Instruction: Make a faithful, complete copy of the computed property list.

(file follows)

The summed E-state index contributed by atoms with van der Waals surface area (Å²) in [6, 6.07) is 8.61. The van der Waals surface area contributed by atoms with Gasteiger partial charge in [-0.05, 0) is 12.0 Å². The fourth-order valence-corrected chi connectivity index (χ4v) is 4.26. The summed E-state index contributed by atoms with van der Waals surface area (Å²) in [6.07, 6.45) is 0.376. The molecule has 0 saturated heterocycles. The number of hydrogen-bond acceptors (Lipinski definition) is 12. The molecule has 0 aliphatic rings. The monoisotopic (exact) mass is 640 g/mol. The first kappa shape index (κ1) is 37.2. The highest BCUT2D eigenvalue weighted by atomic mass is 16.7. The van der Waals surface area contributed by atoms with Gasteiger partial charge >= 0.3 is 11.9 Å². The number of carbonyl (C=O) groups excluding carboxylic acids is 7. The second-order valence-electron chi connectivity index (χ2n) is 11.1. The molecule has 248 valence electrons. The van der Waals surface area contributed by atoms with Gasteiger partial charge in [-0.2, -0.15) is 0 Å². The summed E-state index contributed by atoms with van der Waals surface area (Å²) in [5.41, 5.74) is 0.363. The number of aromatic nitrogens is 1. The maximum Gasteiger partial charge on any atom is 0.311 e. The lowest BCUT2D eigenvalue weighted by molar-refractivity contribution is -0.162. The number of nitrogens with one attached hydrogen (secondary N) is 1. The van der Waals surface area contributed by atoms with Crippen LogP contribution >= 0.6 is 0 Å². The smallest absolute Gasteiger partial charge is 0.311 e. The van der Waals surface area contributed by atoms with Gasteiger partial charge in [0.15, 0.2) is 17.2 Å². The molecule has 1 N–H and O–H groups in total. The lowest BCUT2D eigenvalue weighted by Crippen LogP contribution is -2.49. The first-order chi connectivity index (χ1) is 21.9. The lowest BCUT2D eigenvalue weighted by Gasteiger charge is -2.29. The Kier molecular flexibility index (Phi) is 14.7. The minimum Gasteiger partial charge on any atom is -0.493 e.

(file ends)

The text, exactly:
The summed E-state index contributed by atoms with van der Waals surface area (Å²) in [6, 6.07) is 8.61. The van der Waals surface area contributed by atoms with Gasteiger partial charge in [-0.05, 0) is 12.0 Å². The fourth-order valence-corrected chi connectivity index (χ4v) is 4.26. The summed E-state index contributed by atoms with van der Waals surface area (Å²) in [6.07, 6.45) is 0.376. The molecule has 0 saturated heterocycles. The number of hydrogen-bond acceptors (Lipinski definition) is 12. The molecule has 0 aliphatic rings. The monoisotopic (exact) mass is 640 g/mol. The first kappa shape index (κ1) is 37.2. The highest BCUT2D eigenvalue weighted by atomic mass is 16.7. The van der Waals surface area contributed by atoms with Gasteiger partial charge >= 0.3 is 11.9 Å². The number of carbonyl (C=O) groups excluding carboxylic acids is 7. The second-order valence-electron chi connectivity index (χ2n) is 11.1. The molecule has 248 valence electrons. The van der Waals surface area contributed by atoms with Gasteiger partial charge in [-0.2, -0.15) is 0 Å². The summed E-state index contributed by atoms with van der Waals surface area (Å²) in [5.41, 5.74) is 0.363. The number of aromatic nitrogens is 1. The maximum Gasteiger partial charge on any atom is 0.311 e. The lowest BCUT2D eigenvalue weighted by molar-refractivity contribution is -0.162. The number of nitrogens with one attached hydrogen (secondary N) is 1. The van der Waals surface area contributed by atoms with Crippen LogP contribution >= 0.6 is 0 Å². The smallest absolute Gasteiger partial charge is 0.311 e. The van der Waals surface area contributed by atoms with Gasteiger partial charge in [0.15, 0.2) is 17.2 Å². The molecule has 1 N–H and O–H groups in total. The lowest BCUT2D eigenvalue weighted by Crippen LogP contribution is -2.49. The first-order chi connectivity index (χ1) is 21.9. The lowest BCUT2D eigenvalue weighted by Gasteiger charge is -2.29. The Kier molecular flexibility index (Phi) is 14.7. The minimum Gasteiger partial charge on any atom is -0.493 e.